The most popular questions we receive at the Paul Ekman Group are questions relating to which courses and/or universities are best equipped to promote a career in becoming an expert in facial expressions and emotion. Mostly, we get asked, “How do I become a facial expression expert?” and, “How can I become a deception detection expert?” The answer to these questions depend on a variety of factors, such as the level of education you have and/or are seeking to pursue further, the topic(s) that interest you most, how you plan to use your expertise, and your natural strengths and abilities.
To help you on your journey, we’ve put together a short list of recommendations from Dr. Paul Ekman himself:
If you are in high school and are interested in studying human emotions:
Apply to a college or university at which there is an expert on emotion and/or facial expression. The Psychology Department at UC Berkeley has four faculty members who work on emotion, one of whom studies facial expression. The University of Wisconsin has a program on emotion and compassion, with emphasis on neuroscience substrates. If you are really ambitious, here is our list of over 250 major contributors to the field of emotion.
If you are an undergraduate interested in studying/pursuing a career focused on emotions and/or facial expressions:
I assume you are not already at a college where there is an emphasis on emotion research, so you’re going to have to do a lot of reading. If facial expression is your major interest, check the work of Professor Dacher Keltner, UC Berkeley. If it’s the physiology that drives or underlies emotion, try Professor Robert Levenson, UC Berkeley and Professor Richard Davidson, University of Wisconsin.
If you are seeking a graduate school to obtain a Ph.D.:
We recommend the same two universities above, UC Berkeley and the University of Wisconsin. But there are many other choices; emotion is a popular topic these days!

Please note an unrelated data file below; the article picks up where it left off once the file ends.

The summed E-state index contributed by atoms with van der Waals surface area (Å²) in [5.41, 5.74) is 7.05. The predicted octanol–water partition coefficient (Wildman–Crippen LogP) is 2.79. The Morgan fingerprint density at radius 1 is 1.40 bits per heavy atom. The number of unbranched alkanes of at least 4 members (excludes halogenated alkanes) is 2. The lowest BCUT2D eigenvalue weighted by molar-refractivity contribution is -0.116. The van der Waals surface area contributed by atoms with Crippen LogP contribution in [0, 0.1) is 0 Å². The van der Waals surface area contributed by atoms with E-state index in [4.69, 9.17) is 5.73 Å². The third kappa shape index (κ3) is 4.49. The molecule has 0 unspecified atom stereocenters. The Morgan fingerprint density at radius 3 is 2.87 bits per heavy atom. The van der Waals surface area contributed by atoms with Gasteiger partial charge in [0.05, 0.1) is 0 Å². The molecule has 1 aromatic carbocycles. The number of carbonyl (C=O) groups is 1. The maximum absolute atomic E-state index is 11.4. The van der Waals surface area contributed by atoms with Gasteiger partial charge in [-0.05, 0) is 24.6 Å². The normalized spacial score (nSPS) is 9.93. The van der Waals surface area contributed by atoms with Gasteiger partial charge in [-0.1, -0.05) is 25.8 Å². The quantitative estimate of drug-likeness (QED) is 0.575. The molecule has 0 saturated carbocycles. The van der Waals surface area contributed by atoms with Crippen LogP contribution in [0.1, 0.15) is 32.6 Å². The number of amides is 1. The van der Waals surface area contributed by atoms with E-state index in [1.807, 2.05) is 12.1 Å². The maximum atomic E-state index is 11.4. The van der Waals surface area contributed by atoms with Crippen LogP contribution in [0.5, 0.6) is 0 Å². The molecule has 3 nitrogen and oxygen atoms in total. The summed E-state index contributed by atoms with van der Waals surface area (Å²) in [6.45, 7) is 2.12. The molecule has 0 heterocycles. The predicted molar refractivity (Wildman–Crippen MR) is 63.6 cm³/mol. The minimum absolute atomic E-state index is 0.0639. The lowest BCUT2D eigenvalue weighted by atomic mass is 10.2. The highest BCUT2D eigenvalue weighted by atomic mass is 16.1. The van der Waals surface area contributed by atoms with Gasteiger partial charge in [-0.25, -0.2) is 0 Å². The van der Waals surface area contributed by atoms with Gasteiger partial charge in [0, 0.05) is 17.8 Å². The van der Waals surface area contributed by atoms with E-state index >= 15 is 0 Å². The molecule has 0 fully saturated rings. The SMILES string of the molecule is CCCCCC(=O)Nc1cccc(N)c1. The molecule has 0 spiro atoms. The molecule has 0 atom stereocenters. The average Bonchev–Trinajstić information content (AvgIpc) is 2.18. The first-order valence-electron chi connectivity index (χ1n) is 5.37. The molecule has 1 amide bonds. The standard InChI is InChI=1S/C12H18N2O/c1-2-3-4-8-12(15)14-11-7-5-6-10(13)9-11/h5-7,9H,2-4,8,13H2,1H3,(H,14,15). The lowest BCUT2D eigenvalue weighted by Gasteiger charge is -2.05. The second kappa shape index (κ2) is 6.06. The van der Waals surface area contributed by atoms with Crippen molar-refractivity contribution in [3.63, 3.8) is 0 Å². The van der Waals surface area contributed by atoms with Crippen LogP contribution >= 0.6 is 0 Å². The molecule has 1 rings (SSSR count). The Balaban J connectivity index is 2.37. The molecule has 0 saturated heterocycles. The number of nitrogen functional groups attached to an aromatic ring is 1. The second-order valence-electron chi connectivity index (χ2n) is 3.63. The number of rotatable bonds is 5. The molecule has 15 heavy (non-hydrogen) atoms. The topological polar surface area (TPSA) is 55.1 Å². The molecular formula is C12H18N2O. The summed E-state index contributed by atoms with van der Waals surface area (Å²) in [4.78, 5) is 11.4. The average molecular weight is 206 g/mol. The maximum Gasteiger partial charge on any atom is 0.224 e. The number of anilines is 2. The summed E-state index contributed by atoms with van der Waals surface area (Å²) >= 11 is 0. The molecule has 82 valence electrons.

If you are a high school or undergraduate student interested in studying deception:
Unfortunately, there isn’t much to recommend because deception, as a research topic, hasn’t been explored or widely pursed by most educational institutions. Mark Frank in the Communications department at University of Buffalo, and Steve Porter at University of British Columbia, Okenagan Campus, both do research on the behavioral clues relevant to lying. Porter has challenged some of my work, but I respect his work. Frank is continuing many of the studies and approach I initiated.
If you are interested in training others in the art of deception detection and emotional awareness:
The Paul Ekman Group has established an international network of Licensed Delivery Centers (LDCs) and approved Associates through our sister company, Paul Ekman International, which deliver workshop courses in Emotional Skills and Competencies (ESaC) and Evaluating Truthfulness and Credibility (ETaC). These cater to a wide range of professionals in their public courses and corporate programs. Please contact Paul Ekman International for further information, dates, and locations near you.
We wish you much success in your studies! For more information and helpful links, please visit our FAQ page.